The 1619 Project
Date(s) - 11/17/2019
11:30 am - 12:30 pm
Greetings fellow UU’s –
“Explore the characteristics of white supremacy culture to better understand how we can show up for racial justice.”
The above words are taken from the Board’s goals for this year as outlined at their fall retreat. The Social Justice Ministries Council is offering one way that we can individually and collectively work toward this goal.
Please join us as we continue to examine race in America during a book-group-like discussion of selected readings from The 1619 Project on Sunday, Nov 17 after church from 11:30 – 1:00 at the Fellowship Building. The 1619 Project is a creation of the NY Times magazine and journalist Nikole Hannah-Jones. The year 1619 is significant because it was 400 years ago that the first enslaved Africans arrived in the English colony of Virginia. The Aug 24 issue of the magazine contains multiple articles about the legacy of slavery and the history and struggle of blacks in America, each focusing on different themes and written by different journalists.
For the discussion, the Social Justice Ministries Council selected 3 articles from The 1619 Project – “The Idea of America”, by Nikole Hannah-Jones, “Our Broken Health Care System” by Jeneen Interlandi, and “Mass Incarceration” by Bryan Stevenson – see attached pdfs, or follow this link, or pick up a packet of the readings in the back of the church. The discussion will be like a book group, with several of us getting the discussion going and everyone else welcome to participate, or stay silent and just be present.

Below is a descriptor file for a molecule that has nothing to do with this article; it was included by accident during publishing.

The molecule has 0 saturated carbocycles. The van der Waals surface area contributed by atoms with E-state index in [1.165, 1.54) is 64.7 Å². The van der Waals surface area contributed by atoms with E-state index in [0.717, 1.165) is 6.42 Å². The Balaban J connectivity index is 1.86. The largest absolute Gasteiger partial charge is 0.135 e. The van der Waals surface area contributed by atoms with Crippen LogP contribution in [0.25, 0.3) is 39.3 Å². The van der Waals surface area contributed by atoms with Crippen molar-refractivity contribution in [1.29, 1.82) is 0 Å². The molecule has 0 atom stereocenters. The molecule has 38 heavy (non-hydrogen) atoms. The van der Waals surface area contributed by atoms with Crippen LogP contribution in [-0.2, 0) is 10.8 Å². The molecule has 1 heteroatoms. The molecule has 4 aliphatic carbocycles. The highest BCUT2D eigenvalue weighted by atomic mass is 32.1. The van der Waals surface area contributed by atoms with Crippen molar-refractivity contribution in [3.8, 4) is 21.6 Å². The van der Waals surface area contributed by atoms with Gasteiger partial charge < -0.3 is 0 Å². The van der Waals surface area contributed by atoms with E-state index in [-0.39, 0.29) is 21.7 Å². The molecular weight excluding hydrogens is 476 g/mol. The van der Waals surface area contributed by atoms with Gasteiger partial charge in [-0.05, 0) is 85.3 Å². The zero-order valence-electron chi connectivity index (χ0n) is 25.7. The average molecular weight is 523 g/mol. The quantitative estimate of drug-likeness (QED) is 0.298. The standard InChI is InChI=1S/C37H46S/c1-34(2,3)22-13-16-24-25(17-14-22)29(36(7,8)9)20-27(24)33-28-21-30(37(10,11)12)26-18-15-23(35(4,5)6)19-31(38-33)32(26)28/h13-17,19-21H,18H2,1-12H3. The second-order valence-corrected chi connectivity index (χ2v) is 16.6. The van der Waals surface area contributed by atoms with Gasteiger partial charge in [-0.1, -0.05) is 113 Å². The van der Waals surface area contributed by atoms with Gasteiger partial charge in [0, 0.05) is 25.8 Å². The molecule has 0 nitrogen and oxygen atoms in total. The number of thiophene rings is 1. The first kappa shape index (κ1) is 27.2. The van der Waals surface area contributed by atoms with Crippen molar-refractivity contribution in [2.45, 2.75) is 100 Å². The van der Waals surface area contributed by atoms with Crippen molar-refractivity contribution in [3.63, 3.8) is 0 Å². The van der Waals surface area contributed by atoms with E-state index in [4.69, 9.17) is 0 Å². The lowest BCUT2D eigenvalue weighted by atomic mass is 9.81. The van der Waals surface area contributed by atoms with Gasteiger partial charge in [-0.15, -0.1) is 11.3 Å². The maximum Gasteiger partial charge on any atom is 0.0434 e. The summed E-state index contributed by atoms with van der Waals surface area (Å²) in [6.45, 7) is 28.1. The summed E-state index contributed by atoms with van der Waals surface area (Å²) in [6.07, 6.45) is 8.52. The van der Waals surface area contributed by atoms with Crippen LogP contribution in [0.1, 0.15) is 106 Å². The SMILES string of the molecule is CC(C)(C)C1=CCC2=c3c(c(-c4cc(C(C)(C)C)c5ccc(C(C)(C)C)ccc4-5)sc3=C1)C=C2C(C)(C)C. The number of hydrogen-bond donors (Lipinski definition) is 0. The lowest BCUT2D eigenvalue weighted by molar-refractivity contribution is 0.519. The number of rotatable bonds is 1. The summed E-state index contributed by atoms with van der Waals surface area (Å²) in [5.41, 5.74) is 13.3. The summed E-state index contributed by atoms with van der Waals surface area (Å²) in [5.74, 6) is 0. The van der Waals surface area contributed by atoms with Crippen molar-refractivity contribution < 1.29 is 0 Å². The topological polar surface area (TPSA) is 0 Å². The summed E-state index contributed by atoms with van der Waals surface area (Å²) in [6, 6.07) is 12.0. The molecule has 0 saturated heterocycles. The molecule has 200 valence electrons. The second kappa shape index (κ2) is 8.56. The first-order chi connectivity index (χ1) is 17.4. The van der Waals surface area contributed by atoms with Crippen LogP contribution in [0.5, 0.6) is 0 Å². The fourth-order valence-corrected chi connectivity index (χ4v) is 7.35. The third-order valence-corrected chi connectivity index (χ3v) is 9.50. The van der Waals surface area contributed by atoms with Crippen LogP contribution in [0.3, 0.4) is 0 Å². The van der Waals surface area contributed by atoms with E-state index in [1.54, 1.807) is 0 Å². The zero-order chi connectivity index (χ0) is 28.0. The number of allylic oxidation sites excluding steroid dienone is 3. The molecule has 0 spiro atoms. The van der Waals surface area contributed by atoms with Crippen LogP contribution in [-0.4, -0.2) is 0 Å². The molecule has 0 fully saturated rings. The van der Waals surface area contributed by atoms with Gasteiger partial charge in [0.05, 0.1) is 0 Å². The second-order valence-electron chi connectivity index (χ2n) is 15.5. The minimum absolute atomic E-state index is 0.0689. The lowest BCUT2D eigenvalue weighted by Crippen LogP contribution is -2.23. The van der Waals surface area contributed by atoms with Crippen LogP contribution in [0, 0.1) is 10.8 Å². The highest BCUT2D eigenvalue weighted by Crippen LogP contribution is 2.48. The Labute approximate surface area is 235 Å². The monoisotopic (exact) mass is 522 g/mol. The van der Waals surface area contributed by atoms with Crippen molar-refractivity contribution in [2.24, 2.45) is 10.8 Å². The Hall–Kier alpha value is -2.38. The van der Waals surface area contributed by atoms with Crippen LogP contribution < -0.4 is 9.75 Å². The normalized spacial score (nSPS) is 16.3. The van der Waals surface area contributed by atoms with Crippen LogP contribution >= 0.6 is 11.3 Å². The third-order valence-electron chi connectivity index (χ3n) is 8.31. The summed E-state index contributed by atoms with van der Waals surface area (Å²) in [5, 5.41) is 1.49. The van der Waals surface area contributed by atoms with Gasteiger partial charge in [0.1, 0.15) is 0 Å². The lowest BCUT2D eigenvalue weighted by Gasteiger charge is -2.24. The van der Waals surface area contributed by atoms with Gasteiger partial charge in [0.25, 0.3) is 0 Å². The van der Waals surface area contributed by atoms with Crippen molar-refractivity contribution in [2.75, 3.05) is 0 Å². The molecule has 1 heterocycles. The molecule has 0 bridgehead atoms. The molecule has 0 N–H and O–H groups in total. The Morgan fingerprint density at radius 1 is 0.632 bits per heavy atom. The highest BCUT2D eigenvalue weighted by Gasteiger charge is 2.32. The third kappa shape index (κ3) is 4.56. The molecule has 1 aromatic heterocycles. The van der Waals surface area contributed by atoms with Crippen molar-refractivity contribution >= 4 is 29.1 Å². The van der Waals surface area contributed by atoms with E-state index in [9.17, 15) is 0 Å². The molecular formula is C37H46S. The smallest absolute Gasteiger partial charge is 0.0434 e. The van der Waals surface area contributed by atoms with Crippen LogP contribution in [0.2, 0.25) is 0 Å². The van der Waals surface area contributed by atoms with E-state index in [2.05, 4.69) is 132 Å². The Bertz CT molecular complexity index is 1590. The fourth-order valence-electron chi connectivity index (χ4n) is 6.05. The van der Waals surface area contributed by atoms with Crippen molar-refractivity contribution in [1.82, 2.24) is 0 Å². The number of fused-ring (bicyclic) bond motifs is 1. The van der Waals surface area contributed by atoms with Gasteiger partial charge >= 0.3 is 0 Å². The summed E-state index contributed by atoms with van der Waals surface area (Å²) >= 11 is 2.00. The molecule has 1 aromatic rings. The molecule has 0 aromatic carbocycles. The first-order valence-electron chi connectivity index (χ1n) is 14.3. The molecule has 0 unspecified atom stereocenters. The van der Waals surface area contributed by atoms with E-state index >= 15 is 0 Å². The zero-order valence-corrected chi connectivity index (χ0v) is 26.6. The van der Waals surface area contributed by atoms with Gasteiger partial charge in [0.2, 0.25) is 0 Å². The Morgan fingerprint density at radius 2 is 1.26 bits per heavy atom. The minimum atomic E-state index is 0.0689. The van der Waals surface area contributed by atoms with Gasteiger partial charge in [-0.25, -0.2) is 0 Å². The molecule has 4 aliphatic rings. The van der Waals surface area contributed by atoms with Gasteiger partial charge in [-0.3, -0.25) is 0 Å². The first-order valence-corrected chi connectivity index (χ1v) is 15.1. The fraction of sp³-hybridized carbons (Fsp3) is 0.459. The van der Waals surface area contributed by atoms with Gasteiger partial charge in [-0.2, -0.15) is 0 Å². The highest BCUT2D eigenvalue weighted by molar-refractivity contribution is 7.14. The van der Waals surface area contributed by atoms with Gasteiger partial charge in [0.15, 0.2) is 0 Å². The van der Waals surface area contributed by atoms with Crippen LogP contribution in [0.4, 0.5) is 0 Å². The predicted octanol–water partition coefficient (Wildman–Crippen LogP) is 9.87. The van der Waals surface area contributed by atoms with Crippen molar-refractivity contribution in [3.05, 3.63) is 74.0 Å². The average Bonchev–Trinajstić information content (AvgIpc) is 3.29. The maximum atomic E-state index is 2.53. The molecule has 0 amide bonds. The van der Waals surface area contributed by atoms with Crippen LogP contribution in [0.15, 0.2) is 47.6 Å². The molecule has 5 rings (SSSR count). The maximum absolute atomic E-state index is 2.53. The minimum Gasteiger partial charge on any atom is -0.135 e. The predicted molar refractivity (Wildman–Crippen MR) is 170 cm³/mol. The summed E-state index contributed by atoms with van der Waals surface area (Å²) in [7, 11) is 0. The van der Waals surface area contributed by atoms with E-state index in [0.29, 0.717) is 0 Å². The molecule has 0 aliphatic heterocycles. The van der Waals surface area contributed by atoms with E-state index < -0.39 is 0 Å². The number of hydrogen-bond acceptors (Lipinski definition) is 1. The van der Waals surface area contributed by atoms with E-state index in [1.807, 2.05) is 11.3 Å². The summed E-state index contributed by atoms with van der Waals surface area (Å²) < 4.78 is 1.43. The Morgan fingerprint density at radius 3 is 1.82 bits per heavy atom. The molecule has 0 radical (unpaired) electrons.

You may also want to listen to the 1619 podcast – a series with 5 episodes each about 35 to 40 minutes in length. For our discussion, if you do not have time to do the reading, you could listen to the relevant episodes (episode 1 and 4 correspond to the first two articles above, respectively. There is not an episode that corresponds to the Mass Incarceration article.). All of the podcast episodes are riveting, and highly recommended.
Reading these articles, listening to the podcasts, and processing them together is one more way for us to continue on our individual and collective journeys toward understanding the legacy of slavery and the characteristics of white supremacy culture.
There will be snacks and we are looking into childcare – stay tuned.
The Social Justice Ministries Council